There’s an old joke about the golfers who were on the 12th hole when one of their foursome suddenly died. One of the survivors was recounting the experience later to a friend who said sympathetically, “that must have been terrible.” “It was,” replied the golfer. “For the next six holes, it was awful–play a hole, drag Charlie, play a hole, drag Charlie…”
My husband and I are in Williamsburg, Virginia, with our two youngest grandchildren. We’re seeing the historical sites here, then going to Washington, D.C., where we’ll tour the White House and Capitol (thanks to Congressman Carson’s office!), and see still more history. Those of you who read this blog regularly will understand when I say that one of my goals is to ensure that my own grandchildren, at least, know there are three branches of government.
We aren’t as young as we used to be, however, and Grandpa has been limping. Hence the reference to Charlie and his foursome. We see a site, drag Grandpa…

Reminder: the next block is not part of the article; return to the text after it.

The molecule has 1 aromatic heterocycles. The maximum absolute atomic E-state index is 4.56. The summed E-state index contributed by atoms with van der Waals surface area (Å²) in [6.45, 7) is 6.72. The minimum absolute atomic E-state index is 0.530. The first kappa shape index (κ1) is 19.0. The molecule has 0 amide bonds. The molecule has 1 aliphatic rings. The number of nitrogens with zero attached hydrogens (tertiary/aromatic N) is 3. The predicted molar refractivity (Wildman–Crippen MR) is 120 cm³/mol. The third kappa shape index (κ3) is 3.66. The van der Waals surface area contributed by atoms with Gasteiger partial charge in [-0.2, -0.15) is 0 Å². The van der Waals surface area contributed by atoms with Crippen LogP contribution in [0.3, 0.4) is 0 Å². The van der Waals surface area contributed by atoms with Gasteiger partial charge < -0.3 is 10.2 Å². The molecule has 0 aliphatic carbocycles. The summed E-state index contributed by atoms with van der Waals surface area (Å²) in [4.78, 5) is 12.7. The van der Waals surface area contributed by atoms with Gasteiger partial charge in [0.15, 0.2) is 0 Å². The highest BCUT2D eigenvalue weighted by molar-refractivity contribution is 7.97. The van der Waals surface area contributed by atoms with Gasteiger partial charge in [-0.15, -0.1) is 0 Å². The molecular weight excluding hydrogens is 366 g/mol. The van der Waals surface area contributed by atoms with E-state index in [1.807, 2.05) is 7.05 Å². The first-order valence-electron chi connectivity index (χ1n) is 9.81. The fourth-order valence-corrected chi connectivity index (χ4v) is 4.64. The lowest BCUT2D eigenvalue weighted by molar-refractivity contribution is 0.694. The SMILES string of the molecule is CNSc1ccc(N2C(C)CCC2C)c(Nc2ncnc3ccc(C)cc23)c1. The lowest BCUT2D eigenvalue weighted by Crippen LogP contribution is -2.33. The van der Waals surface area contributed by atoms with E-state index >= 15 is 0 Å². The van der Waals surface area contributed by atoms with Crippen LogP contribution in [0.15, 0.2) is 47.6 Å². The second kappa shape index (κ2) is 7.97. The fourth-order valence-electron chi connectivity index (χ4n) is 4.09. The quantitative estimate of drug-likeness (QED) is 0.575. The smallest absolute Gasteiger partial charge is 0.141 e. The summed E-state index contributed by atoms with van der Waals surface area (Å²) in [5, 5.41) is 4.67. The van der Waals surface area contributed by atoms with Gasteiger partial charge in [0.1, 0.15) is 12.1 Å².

Today, we took the grandkids to a short film about the days/events leading up to the American Revolution. I don’t know how much of the story line they really understood, but my ten-year-old grandson picked up on the slaves who were among the show’s background elements, and asked a question: How could people ever believe it was okay to own other people?
A pretty good question.
As I told him, sometimes we fail to see that things we take for granted are wrong. Sometimes, we’ve done something wrong for so long, we no longer question it. That’s why it is so important to think about the everyday things we do, to consider whether they are right or wrong.
When I get discouraged, I look at my grandchildren. Their friends are multi-colored and multi-cultural. Their friends’ parents are gay and straight, married and single. The children see people as nice or not nice–not as representatives of this or that (artificial) category of human.
And they can’t imagine thinking it was ever okay to own other people.
I think it’s been worth dragging Grandpa.